A Walk in Paris Part 1 – Ambling around the Marais neighbourhood

Our flight touched down at Charles de Gaulle Airport at 6.40 am. We had pre-booked a private room in a hostel at the Marais neighbourhood, a 5 minute walking distance from the St Sebastian Froissart metro station.  We arrived at the hostel around 7.50 am and the owner let us leave our bags in the storage room as the check-in time is from 2 pm onwards. We decided to explore the neigbourhood.

We walked north along rue de Turenne to Place de la Republique, a square with a monument and a small fountain. The surrounding area and roads leading to the square saw little traffic. Feeling hungry we stopped at the nearby McDonald for breakfast. The breakfast set comprising a mini croissant, a danish and a muffin with tea or coffee tasted so good that we ordered another one. From here we decided to back track and explored the narrower streets. We could see the architectural styles of Medieval and Renaissance-era Paris in the area are well preserved. We passed Musee Picasso (Hotel Sale) on rue de Thorigny before stopping at Museum of the History of Paris on rue de Sevigne. The museum is housed within the walls of two Renaissance-era mansions, the Hotel de Carnavalet and the Hotel Le Peletier de Saint-Fargeau which was built in the 16th and 17th centuries. The museum’s permanent collection traces the history of Paris, highlighting various periods of the Parisian heritage in over 100 rooms. My favourite was its exhibits on the French Revolution and the beautiful courtyard garden. Entrance to the museum is free.

From the museum, we continued walking west along rue des Francs Bourgeois until we reached Place des Vosges, arguably Paris most beautiful square. The square has served as royal stomping grounds. Originally it housed the royally-owned Hôtel de Tournelles where Charles VII and Louis XIII had both lived in. In the early 17th century, Henri IV’s instructed the construction of the Place des Vosges, and then called the Place Royale. The square is occupied by fine art galleries and pricey restaurants. I find the square a wonderful place to unwind, stroll, and dine.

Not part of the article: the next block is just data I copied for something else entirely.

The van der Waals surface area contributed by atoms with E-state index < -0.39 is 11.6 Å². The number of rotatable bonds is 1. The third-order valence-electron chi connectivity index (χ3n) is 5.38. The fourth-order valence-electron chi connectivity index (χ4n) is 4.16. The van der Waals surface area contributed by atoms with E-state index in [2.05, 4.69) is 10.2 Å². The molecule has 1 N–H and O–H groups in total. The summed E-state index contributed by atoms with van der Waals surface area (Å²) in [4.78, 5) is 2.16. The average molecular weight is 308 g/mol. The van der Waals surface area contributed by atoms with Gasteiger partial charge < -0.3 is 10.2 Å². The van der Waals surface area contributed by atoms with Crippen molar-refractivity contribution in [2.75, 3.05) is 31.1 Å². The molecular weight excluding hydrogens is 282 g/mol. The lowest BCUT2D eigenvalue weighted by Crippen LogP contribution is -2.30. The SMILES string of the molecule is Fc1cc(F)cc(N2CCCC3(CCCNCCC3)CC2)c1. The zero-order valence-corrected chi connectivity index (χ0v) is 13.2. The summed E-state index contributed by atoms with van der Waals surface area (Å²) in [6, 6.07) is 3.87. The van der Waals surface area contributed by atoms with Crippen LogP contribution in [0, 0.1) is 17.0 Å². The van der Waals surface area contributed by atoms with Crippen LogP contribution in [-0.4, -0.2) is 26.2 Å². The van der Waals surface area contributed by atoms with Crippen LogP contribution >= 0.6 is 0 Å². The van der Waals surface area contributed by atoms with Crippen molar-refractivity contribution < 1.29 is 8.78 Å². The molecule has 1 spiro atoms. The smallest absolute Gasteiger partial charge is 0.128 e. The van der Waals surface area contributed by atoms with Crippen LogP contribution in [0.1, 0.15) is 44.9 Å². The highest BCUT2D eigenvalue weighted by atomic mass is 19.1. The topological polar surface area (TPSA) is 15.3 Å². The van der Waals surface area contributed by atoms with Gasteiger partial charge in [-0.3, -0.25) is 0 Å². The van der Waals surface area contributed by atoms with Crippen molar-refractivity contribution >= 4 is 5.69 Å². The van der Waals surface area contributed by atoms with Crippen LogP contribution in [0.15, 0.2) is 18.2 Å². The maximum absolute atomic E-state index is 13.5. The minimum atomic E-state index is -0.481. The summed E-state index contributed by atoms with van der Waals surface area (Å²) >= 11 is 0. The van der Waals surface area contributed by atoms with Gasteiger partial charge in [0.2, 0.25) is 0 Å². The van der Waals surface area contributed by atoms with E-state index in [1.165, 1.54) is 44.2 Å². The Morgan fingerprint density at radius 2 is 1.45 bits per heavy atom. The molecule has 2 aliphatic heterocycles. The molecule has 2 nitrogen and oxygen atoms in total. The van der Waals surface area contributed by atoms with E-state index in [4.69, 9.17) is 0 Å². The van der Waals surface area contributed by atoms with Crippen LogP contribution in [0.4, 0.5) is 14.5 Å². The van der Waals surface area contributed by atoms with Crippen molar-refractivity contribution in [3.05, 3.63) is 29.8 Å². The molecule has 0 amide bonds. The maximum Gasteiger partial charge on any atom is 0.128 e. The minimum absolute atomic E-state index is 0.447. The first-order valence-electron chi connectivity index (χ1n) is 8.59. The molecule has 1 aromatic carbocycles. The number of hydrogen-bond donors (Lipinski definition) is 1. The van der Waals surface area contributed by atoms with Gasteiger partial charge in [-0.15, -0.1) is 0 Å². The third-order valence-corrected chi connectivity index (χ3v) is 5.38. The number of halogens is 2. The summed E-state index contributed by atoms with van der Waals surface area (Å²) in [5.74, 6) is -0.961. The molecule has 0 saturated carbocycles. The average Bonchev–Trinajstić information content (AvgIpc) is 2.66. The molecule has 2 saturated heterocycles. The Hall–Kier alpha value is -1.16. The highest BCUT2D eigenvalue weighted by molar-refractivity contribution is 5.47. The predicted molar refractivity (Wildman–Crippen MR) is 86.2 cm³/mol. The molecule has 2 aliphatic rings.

It was 3 p.m. when we decided to head back to the hostel. But on the way we did make a short detour to rue des Rosiers, the main thoroughfare of the Marais historic Jewish quarter. Walking down on this street you will see facades scrawled in Hebrew and French. The area is also known as the Pletzl, which means square in Yiddish. There was a commemorative plaque stands at the boy’s school indicating that 165 students from this school were deported to concentration camps during WWII. I can’t help but wondered what happened to those boys and whether they had survived the ordeal. The street is dotted with bakeries selling delicious Middle Eastern and French specialties and we stopped at one of them for takeaways and again we were not disappointed.

The Marais had a much different flavor. Combined with its fascinating history, well preserved architectures, artisan boutiques, and fine art galleries, plenty of museums to choose from, dazzling quarters, lavish and beautiful squares are all worth exploring. I was glad that we had chosen the Marais as our base for our 10-day holiday in Paris. 

After a 12 hours flight and 9 hours walking tour, we checked into the hostel and called it a day for a much needed rest.

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